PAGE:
Computational and Practical Aspects of Drug Repositioning. Academic Article Review uri icon

start page

  • 299

end page

  • 306


  • The concept of the hypothesis-driven or observational-based expansion of the therapeutic application of drugs is very seductive. This is due to a number of factors, such as lower cost of development, higher probability of success, near-term clinical potential, patient and societal benefit, and also the ability to apply the approach to rare, orphan, and underresearched diseases. Another highly attractive aspect is that the "barrier to entry" is low, at least in comparison to a full drug discovery operation. The availability of high-performance computing, and databases of various forms have also enhanced the ability to pose reasonable and testable hypotheses for drug repurposing, rescue, and repositioning. In this article we discuss several factors that are currently underdeveloped, or could benefit from clearer definition in articles presenting such work. We propose a classification scheme-drug repositioning evidence level (DREL)-for all drug repositioning projects, according to the level of scientific evidence. DREL ranges from zero, which refers to predictions that lack any experimental support, to four, which refers to drugs approved for the new indication. We also present a set of simple concepts that can allow rapid and effective filtering of hypotheses, leading to a focus on those that are most likely to lead to practical safe applications of an existing drug. Some promising repurposing leads for malaria (DREL-1) and amoebic dysentery (DREL-2) are discussed.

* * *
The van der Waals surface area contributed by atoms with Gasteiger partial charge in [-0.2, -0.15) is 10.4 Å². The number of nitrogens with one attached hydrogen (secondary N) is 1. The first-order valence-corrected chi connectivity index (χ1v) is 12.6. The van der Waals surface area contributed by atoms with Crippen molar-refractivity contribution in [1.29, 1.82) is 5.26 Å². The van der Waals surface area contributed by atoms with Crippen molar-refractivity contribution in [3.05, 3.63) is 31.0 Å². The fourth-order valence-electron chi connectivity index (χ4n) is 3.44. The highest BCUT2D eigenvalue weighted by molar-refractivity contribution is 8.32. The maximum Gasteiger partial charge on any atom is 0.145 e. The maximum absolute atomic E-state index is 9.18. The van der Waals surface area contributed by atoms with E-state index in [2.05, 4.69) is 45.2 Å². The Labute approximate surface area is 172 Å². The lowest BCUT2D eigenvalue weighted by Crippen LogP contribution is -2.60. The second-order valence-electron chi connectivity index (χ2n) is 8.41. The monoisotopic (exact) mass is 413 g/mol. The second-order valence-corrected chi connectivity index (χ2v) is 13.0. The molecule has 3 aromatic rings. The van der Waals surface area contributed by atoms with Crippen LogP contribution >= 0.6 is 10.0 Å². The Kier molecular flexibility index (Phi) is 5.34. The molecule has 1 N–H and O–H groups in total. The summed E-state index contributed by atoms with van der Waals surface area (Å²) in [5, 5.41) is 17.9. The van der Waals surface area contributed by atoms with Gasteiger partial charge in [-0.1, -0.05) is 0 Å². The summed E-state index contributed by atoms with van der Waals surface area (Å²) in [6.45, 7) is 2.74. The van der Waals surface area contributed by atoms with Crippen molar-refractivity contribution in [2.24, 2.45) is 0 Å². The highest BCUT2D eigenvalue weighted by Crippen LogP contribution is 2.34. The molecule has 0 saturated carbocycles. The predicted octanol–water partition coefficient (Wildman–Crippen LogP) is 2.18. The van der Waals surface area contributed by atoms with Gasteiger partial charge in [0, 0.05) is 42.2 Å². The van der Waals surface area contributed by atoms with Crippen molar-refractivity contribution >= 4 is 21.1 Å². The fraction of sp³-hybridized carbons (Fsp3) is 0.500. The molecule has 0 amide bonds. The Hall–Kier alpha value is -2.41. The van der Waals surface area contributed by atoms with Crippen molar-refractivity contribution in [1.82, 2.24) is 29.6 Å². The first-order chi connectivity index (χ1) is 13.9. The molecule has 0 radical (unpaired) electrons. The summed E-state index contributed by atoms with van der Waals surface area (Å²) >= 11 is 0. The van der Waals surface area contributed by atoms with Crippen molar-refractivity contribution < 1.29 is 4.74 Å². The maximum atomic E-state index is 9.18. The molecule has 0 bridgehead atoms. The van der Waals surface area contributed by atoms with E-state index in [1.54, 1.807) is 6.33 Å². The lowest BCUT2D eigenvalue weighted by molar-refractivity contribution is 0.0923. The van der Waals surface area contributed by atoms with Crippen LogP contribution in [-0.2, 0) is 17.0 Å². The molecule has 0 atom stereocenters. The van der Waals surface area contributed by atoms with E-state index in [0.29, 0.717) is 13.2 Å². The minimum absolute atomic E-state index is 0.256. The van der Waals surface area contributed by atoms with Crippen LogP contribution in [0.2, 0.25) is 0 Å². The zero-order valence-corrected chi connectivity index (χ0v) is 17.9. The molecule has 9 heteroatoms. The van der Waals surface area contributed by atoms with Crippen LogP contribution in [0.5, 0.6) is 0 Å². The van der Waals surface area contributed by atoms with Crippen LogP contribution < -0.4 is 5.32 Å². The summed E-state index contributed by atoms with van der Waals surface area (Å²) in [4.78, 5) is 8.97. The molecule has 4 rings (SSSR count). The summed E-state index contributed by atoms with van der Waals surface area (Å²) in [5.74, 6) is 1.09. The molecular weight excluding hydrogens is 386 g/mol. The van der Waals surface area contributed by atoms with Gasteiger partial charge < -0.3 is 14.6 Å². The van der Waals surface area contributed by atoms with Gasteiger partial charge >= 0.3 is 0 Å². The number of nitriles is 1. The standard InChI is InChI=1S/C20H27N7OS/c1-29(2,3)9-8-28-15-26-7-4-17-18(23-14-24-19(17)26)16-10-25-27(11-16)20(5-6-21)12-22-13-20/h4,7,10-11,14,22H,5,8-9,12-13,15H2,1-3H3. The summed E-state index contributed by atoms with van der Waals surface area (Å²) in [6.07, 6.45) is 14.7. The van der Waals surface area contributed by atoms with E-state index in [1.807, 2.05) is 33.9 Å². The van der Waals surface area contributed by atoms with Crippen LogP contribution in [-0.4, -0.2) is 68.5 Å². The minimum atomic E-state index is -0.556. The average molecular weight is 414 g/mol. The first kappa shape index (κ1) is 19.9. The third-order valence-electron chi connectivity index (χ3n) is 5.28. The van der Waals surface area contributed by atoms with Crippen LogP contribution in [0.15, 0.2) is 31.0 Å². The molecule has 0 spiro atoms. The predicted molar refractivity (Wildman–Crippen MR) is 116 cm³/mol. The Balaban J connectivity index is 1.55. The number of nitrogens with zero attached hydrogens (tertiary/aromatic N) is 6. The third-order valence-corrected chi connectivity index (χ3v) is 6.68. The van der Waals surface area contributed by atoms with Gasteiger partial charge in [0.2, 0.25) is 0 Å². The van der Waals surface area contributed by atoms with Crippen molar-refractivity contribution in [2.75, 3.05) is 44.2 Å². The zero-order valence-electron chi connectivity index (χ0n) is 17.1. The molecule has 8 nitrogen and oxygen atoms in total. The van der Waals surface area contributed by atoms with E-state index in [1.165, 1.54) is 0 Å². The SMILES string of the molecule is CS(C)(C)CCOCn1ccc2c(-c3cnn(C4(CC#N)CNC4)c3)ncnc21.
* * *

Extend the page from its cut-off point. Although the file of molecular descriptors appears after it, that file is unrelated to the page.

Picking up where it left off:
date/time value

  • August 2015

Digital Object Identifier (DOI)

  • 10.1089/adt.2015.29011.tiodrrr

PubMed Identifier

  • 26241209


  • 13


  • 6


  • Animals
  • Antimalarials
  • Computational Biology
  • Drug Approval
  • Drug Evaluation, Preclinical
  • Drug Repositioning
  • Drug Therapy
  • Dysentery, Amebic
  • Humans